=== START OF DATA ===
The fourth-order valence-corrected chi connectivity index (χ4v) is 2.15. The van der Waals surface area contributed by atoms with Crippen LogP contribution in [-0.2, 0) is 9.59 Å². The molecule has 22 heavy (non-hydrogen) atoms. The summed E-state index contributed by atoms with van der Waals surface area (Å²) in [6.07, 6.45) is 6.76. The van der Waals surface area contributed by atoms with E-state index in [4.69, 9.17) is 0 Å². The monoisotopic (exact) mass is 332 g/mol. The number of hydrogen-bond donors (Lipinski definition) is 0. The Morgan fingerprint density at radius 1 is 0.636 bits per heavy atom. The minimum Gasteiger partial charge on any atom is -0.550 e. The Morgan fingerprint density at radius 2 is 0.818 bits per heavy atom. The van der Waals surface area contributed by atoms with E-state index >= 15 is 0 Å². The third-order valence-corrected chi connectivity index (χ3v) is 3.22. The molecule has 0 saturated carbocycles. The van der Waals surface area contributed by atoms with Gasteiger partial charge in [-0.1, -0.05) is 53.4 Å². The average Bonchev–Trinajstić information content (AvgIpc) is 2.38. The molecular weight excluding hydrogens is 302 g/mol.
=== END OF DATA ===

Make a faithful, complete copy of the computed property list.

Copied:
The fourth-order valence-corrected chi connectivity index (χ4v) is 2.15. The van der Waals surface area contributed by atoms with Crippen LogP contribution in [-0.2, 0) is 9.59 Å². The molecule has 22 heavy (non-hydrogen) atoms. The summed E-state index contributed by atoms with van der Waals surface area (Å²) in [6.07, 6.45) is 6.76. The van der Waals surface area contributed by atoms with E-state index in [4.69, 9.17) is 0 Å². The monoisotopic (exact) mass is 332 g/mol. The number of hydrogen-bond donors (Lipinski definition) is 0. The Morgan fingerprint density at radius 1 is 0.636 bits per heavy atom. The minimum Gasteiger partial charge on any atom is -0.550 e. The Morgan fingerprint density at radius 2 is 0.818 bits per heavy atom. The van der Waals surface area contributed by atoms with E-state index >= 15 is 0 Å². The third-order valence-corrected chi connectivity index (χ3v) is 3.22. The molecule has 0 saturated carbocycles. The van der Waals surface area contributed by atoms with Gasteiger partial charge in [-0.1, -0.05) is 53.4 Å². The average Bonchev–Trinajstić information content (AvgIpc) is 2.38. The molecular weight excluding hydrogens is 302 g/mol.